Jack Torrents – small god of Writer’s Block

[image description:  A wine-colored monochrome portrait of an increasingly frustrated and deranged white man lies over a page of text. Though each line is different (and all seemingly misspelled) they are to the effect that ‘All work and no play makes Jack a dull boy’. There are unsettling blood stains at the bottom of the page. Text (in Courier font) reads, “206, Jack Torrents, small god of Writer’s Block”]

• • • • •

Never has there been a more perfect more infallible more glorious god, worthy only of praise, no censure, no critique.*

(*Anne O’Tate is a god of research and form, not composition, and I have to hope she can protect me, if I cast my text into her domain.  So: Jack.  Jack is the small god of writer’s block.  He offers suggestions, offers comforts and concern, and his company can seem like a blessing, when it comes at the beginning of such an affliction.  Here is someone who KNOWS.  Here is someone who UNDERSTANDS.

But if we give him our worship and our attention, here is someone who LINGERS.  Someone who feeds every excuse, every bit of precious fragility.  “Oh, I can’t write, I saw a bad thing on social media.”  “Oh, I can’t write, Starbucks was out of Pumpkin Spice muffins.”  “Oh, I can’t write, I don’t feel it in my heart.”

All of that is Jack.  He will feed the worst parts of you, will enable and encourage, will refuse to leave unless made to do so.)

And because he is such a perfect god, there is no need for someone as small and insignificant as I to attract his attention for even a moment.  He has far more important things to do with his time, far more essential worshippers to care for and defend.**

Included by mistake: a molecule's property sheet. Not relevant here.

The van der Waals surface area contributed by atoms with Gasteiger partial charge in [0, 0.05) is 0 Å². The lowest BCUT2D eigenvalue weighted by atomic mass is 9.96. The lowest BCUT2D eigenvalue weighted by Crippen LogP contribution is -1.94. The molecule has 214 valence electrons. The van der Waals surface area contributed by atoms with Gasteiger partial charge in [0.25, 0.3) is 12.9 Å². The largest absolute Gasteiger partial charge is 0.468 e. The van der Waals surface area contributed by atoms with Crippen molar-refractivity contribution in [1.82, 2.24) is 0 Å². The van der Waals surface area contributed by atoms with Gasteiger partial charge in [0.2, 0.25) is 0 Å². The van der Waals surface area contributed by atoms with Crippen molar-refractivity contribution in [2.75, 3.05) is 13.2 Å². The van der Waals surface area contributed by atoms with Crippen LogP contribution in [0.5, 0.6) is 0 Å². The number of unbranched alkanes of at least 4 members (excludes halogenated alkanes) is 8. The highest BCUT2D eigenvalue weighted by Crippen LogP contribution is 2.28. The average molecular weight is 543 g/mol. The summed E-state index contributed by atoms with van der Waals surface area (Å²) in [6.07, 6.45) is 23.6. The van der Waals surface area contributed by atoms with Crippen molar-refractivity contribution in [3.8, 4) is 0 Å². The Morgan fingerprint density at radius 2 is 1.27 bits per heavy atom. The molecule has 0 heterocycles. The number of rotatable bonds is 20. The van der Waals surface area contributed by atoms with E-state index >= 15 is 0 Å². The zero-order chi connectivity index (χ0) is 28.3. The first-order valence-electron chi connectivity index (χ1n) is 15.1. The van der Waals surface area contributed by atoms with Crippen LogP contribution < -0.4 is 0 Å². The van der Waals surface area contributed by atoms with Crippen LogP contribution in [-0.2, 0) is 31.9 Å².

(**I am going to kill you for attracting his attention to me, even for a moment.  I don’t know how and I don’t know when, but I know I’m going to do it, because how dare you.  It’s my job to write these things down, and now here I am with Jack Torrents looking in my direction, and no ability to shift his gaze away, save for hiding myself in footnotes and praising his name.  How DARE you.)

All praise to Jack Torrents, small god of writer’s block, so essential, so desired, so glorious in his munificence and his generosity, so perfect in divinity.  We are fortunate to be found worthy in his sight.***

(***I think he’s gone.  I need a drink.)

• • • • •

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SQUIRT – the small god of THRIFT

[image description:  The last bit of toothpaste (which has a happy little face) emerges from a now-completely-empty tube against a black, grey, and green marble background. Both the tube and the toothpaste are pink, white, and mint green striped. Text reads, “205, SQUIRT, the small god of THRIFT”]

• • • • •

They have followers and they have believers, and those are not the same thing.